Our Speaker Series

Each year we arrange presentations on a variety of conservation-related topics, featuring informative speakers from on and off Bowen Island. We had to take a break during the pandemic, but past presentations are shown below:

Feb-2020: The ongoing necessity of land and marine protection

Our last speaker event before the pandemic was on February 22nd, with a talk by Vicky Husband on “The ongoing necessity of land and marine protection”.

Vicky is a life-long resident of Vancouver Island. Born in Victoria, she is a recipient of the Order of Canada and Order of BC and an honorary doctorate from the University of Victoria for her volunteer conservation work in BC over the last 40 years. She is an internationally renowned forest and marine conservation advocate, acknowledged by the 1988 United Nations Global 500 Award. Vicky is a passionate defender of BC’s natural heritage, in support of parks and proper regional planning and land use.

We are grateful to the Knick Knack Nook Small Grants Program for their financial support for this event.

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May-2019: Herons, Hummingbirds, and Hawks of Bowen Island

An overview of Bowen’s special birds

Our 2019 speaker series continued on May 4th with a talk by Sue Ellen Fast on “Herons, Hummingbirds, and Hawks of Bowen Island”.

We learned about Bowen’s special birdlife, with the help of the Bowen Nature Club’s checklist, slides, and a few bones and feathers. A highlight was the latest about our nesting colony of Great Blue Herons, still producing chicks after twenty years, in spite of everything: a conservation success story worthy of such a such a beautiful and protected part of the world!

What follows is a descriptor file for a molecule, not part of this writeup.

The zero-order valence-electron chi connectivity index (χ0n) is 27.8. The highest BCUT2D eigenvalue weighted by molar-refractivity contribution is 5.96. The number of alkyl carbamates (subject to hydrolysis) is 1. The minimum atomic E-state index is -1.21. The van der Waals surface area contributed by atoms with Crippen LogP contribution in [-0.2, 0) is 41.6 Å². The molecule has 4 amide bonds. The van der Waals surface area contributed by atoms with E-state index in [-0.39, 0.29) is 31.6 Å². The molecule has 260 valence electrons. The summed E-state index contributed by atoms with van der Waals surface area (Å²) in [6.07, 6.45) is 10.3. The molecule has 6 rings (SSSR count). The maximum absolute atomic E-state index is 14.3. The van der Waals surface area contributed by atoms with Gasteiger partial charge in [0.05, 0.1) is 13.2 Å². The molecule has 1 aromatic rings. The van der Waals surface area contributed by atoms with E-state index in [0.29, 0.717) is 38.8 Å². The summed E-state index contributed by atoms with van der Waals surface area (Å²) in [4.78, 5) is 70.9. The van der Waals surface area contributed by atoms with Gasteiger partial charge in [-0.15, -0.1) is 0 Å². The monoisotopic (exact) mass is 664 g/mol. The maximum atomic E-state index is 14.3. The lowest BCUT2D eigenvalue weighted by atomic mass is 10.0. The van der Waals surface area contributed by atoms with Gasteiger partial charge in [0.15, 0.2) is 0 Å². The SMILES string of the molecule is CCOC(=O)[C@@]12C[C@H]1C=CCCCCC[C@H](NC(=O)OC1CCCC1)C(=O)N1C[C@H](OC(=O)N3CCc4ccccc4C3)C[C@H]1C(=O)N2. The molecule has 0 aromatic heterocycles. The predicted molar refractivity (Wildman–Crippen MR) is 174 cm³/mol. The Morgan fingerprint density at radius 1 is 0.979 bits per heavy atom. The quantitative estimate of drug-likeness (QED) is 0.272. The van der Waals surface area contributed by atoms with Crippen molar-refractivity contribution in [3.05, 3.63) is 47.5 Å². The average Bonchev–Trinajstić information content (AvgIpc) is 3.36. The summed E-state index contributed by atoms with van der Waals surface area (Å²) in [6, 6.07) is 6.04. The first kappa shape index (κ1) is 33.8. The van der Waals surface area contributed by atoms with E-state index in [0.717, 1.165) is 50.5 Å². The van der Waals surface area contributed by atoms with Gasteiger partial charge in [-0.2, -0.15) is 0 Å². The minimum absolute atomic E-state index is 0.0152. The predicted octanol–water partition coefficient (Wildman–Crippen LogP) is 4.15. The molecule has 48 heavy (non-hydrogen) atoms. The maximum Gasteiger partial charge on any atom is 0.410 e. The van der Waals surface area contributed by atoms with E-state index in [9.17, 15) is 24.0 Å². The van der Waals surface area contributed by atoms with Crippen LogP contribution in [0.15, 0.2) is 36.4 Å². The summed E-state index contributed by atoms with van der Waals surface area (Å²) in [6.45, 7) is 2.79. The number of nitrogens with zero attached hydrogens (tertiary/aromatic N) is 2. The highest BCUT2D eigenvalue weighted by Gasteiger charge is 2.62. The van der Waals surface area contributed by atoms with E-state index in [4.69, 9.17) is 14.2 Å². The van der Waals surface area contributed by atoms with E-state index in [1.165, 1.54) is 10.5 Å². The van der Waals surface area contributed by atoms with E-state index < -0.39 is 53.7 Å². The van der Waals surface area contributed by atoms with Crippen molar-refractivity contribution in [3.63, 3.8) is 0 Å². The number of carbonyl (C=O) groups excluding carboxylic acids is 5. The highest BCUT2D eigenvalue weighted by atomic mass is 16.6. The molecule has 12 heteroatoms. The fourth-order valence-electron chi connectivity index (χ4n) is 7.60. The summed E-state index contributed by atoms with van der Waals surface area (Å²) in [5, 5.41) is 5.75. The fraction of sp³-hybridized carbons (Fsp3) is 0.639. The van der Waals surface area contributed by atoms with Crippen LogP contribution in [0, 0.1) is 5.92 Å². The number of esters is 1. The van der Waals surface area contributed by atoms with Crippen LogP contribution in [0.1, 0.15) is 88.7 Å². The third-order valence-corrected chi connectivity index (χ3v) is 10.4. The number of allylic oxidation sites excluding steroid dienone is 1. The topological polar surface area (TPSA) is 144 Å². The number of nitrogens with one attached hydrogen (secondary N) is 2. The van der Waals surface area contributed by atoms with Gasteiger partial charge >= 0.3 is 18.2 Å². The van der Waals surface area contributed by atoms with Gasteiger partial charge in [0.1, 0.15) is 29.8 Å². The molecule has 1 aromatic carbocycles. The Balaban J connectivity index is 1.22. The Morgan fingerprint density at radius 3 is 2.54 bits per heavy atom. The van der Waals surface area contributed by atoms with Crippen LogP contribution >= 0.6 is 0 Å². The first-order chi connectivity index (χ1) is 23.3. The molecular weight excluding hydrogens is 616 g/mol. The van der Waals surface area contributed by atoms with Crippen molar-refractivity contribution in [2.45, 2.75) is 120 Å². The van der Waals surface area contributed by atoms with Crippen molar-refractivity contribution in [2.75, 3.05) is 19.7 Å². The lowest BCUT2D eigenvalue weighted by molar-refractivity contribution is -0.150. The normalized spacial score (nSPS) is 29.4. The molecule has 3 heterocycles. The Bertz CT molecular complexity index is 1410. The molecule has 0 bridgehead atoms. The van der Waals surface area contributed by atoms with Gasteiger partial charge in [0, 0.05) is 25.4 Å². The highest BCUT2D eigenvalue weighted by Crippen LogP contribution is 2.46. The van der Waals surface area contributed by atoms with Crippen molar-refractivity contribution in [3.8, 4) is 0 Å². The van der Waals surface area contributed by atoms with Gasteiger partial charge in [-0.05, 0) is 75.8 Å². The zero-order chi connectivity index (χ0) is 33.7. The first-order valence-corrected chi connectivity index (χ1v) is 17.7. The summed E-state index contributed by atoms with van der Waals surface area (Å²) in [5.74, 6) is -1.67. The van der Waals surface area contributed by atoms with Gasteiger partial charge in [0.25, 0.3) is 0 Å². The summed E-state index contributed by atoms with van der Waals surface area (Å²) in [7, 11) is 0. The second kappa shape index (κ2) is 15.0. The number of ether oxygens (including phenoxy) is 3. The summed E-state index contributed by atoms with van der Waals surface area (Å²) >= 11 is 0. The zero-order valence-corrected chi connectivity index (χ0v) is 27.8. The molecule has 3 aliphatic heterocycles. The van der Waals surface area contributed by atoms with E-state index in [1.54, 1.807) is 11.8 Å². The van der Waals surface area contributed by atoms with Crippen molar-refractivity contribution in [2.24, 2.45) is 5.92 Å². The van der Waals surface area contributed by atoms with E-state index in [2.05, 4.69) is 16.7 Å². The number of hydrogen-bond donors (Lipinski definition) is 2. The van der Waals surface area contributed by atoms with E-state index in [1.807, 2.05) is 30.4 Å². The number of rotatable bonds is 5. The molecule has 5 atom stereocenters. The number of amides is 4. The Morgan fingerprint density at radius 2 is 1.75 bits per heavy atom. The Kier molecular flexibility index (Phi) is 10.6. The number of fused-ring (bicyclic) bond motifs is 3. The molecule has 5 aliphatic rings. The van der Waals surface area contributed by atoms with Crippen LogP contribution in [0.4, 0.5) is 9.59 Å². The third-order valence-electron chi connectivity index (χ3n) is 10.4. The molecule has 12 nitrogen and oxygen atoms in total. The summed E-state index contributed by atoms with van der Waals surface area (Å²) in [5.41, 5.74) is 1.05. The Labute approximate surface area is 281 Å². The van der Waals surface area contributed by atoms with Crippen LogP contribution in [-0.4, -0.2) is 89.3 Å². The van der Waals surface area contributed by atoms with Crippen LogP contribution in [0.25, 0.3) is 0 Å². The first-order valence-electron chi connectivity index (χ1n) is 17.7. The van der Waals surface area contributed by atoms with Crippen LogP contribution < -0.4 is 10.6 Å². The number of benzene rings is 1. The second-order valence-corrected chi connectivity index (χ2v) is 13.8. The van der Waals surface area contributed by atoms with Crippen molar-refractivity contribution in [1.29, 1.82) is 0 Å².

Winter birds include hummingbirds these days, along with dramatic flocks of sea ducks. We also shared observations about how birdlife on Bowen has changed, and took a checklist away to use on the trails.

About Sue Ellen Fast

Sue Ellen is a Bowen Island municipal councillor. She is a conservation and learning consultant with years of experience connecting children and families to nature, and a background in wildlife biology. Sue Ellen was chair of the Bowen Island Conservancy for nine years, belongs to the BC Municipal Climate Leadership Council, and lives here on Bowen Island.

We are grateful to the Knick Knack Nook Small Grants Program for their financial support for this event.

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Mar-2019: Ecojustice and Marine Habitat Protection

Our 2019 speaker series continued on March 9th with a talk by Devon Page, Executive Director of Ecojustice, about Marine Habitat Protection. At a time when we are celebrating Howe Sound’s recovery, we still face LNG and oil tankers, gravel mines, and deliberate or accidental pollution as potential threats to our marine environment.

Ecojustice is Canada’s largest environmental law charity. Devon spent his first 7 years there channeling his love of wilderness into protecting Canada’s endangered birds, wildlife and fish. He obtained the first injunction in Canada to stop logging in old-growth forests home to an endangered species (the northern spotted owl) and launched the first cases under federal species at risk legislation. Devon became Executive Director in 2008, and has focused on enhancing Ecojustice’s effectiveness by emphasizing litigation around key environmental and legal priorities, and expanding Ecojustice’s operations from British Columbia and Ontario to Alberta and the Maritimes.

For more than 25 years Ecojustice has gone to court to protect wilderness and wildlife, challenge industrial projects, and keep harmful chemicals out of the air, water, and ecosystems we all depend on.

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Jan-2019: The Orcas of Howe Sound

Our 2019 speaker series began on Saturday, 12 January, with a talk by Bob Turner on “The Orcas of Howe Sound”.